The construction industry is always keen to take on the next generation of workers; skilled people who will carry on to high levels of technique, loyalty as well as determination. What a great idea this college in Cumbria has had to give students a try at all aspects of construction. So they can choose exactly which are they want to specialise in.

Apparently Furness College in Cumbria offers their students a “Construction Carousel”.

School leavers interested in a career in the construction industry are now able to try each specialist field before they settle on what to study.

Furness College has developed an innovative programme enabling its students to try all four areas – carpentry and joinery, painting and decorating, plastering and also brickwork. Before they decide which one they want to pursue.

After the 10 week ‘carousel’ round the four areas they can then pick one and complete a City and Guilds Level 1 Award and Diploma in Construction Skills.

Graeme Shaw, who leads construction at the college, said all the construction trades were in high demand in the area.

“The work our students produce enables them to go into industry with top quality skills. But we know not all 16 year olds are sure what to specialise in so this course has been restructured to make sure they get a taste of everything before they decide.”

We think this is a great idea for all areas of study. It is a tough industry, as many are, and students need to be the right fit for their career choice. This “try before you buy” option is a perfect idea for all students!

One report taken from the Construction Enquirer, shows that nearly three-quarters of MPs support late payment reforms; including fines for big firms who persistently delay paying their supply chain. A YouGov poll commissioned by the Association of Accounting Technicians (AAT) showed 73% of MPs agree with the three changes AAT has recommended be made to the voluntary Prompt Payment Code.

These are that the Code:

  • be made compulsory for companies employing more than 250 employees
  • see maximum payment terms halved from 60 to 30 days
  • be supported by a clear, simple financial penalty regime for persistent late payers, enforced by the Small Business Commissioner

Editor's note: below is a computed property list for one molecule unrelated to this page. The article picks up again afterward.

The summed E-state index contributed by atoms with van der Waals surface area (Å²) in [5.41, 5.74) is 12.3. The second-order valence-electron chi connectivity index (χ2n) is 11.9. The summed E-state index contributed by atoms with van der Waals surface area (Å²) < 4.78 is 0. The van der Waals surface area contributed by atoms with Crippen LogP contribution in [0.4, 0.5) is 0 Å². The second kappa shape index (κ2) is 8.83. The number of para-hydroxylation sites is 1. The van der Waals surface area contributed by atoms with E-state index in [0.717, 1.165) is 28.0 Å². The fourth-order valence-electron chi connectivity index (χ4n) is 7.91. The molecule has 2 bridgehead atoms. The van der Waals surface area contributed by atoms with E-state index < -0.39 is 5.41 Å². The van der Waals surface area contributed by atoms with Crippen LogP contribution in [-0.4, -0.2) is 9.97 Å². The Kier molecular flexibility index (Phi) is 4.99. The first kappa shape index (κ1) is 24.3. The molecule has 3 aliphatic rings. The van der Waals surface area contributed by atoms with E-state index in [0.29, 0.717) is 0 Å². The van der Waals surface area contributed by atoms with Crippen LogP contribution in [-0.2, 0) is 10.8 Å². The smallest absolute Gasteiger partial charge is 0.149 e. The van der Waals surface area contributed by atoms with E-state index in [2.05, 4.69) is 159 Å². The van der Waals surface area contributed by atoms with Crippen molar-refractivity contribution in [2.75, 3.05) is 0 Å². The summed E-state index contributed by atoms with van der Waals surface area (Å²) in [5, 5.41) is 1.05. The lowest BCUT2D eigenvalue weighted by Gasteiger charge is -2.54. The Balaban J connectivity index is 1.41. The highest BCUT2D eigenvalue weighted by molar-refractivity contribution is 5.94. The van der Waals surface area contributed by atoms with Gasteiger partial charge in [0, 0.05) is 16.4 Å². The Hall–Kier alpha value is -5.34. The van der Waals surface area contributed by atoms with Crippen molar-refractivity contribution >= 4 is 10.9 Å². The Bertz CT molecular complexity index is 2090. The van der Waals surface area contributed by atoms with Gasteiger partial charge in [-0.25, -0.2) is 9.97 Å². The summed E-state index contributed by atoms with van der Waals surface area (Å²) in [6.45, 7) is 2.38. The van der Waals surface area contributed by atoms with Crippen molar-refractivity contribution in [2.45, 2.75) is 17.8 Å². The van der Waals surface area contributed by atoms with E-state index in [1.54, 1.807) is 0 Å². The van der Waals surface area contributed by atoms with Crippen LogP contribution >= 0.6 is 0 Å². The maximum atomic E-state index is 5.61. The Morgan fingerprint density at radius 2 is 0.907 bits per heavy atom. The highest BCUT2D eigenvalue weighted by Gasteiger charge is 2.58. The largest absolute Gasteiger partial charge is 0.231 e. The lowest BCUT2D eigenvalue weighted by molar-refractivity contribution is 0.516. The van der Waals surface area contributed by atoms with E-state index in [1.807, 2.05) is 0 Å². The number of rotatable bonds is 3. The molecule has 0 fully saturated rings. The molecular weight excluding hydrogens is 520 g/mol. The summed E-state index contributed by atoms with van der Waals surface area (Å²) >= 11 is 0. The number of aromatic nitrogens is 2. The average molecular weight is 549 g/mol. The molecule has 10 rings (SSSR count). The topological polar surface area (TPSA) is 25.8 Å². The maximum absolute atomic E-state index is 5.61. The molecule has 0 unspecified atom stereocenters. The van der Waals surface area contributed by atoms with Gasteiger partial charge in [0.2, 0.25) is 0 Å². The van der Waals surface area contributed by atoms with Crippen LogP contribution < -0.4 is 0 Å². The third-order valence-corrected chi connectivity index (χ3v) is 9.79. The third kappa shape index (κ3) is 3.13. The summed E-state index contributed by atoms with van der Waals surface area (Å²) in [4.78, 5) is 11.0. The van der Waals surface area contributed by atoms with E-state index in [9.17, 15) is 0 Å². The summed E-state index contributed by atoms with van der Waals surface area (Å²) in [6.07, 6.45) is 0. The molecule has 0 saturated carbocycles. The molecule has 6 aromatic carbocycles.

Phil Hall, AAT Head of Public Affairs & Public Policy, said: “Late payments lead to thousands of insolvencies every year, damage productivity, restrict investment and can also impact on the mental health of small business owners and their employees.

“Government action to tackle this problem, from the voluntary payment code to compulsory but feeble reporting requirements – as well as the creation of a Small Business Commissioner with no real power – have all predictably failed to stem the scourge of late payments.

With almost three quarters of MPs from across the political divide supporting AAT’s recommendations for payment reform, it’s very difficult for the Government to continue to drag their heels and back the status quo.

“We trust that the Small Business Minister will bear these facts in mind when she considers what to do next.”

No MP disagreed with the proposals, which have already gained the backing of construction industry campaigners.

The Department for Business, Energy & Industrial Strategy (BEIS) recently held a public Call for Evidence on the issue of late payments and says it is currently “analysing feedback”.

Just a reminder that, as workers within the UK’s construction industry, you should ensure that you are making full utilisation of HMRC’s flat-rate expenses scheme. Don’t miss out on your full available tax relief. Tax preparation specialist David Redfern, Managing Director of DSR Tax Claims Ltd, issued this as a reminder to construction workers on the run up to year end.

According to the tax experts at DSR Tax Claims Ltd, most can use flat-rate expenses as an easier way of claiming tax relief on work-related expenses without the hassle of having to keep receipts or detailed financial records. HMRC sets a “flat rate” of expense that can be claimed, rather than employees claiming the actual cost of work expenses.

These expenses can comprise such items as tools, protective and safety gear and cost of professional subscriptions. Redfern is urging all construction workers to ensure that you are fully utilising your employee tax relief, stating that “It might surprise many construction workers to discover just how quickly their work expenses can add up – whether they relate to their work uniform or the cost of obtaining and maintaining their CSCS (Construction Skills Certification Scheme) card”. He added that “Not everyone can be bothered with the fuss of claiming for each and every receipt they get and that is where HMRC’s flat-rate expense scheme comes in – by fully utilising this tax relief scheme, construction workers can make sure that they are still claiming their available tax relief without the need to keep time-consuming in-depth financial records. In the run up to Christmas, every penny counts and all you need to do is fill in a simple HMRC form”.

Redfern reminded construction workers that flat-rate expenses are only applicable to construction workers who work for an employer and pay tax via the PAYE (Pay As You Earn) system. Construction contractors who are part of the CIS (Construction Industry Scheme) are required to use the Simplified Expenses scheme in conjunction with their Self Assessment tax return instead. He commented that “Although CIS workers can’t use flat-rate expenses as they are for employees only, contractors can still make easy work of their expenses by using HMRC’s simplified expenses scheme. Although you can’t claim the actual cost of your expenses, simplified expenses can help you to make full use of the tax relief options open to you”.

Redfern finished with a word of warning to those tempted to abuse the tax relief schemes, stating that “HMRC take tax compliance very seriously and although flat-rate and simplified expenses are an easy way to claim tax relief, HMRC’s system of fines and penalties will soon outweigh the benefit where tax evasion is discovered”.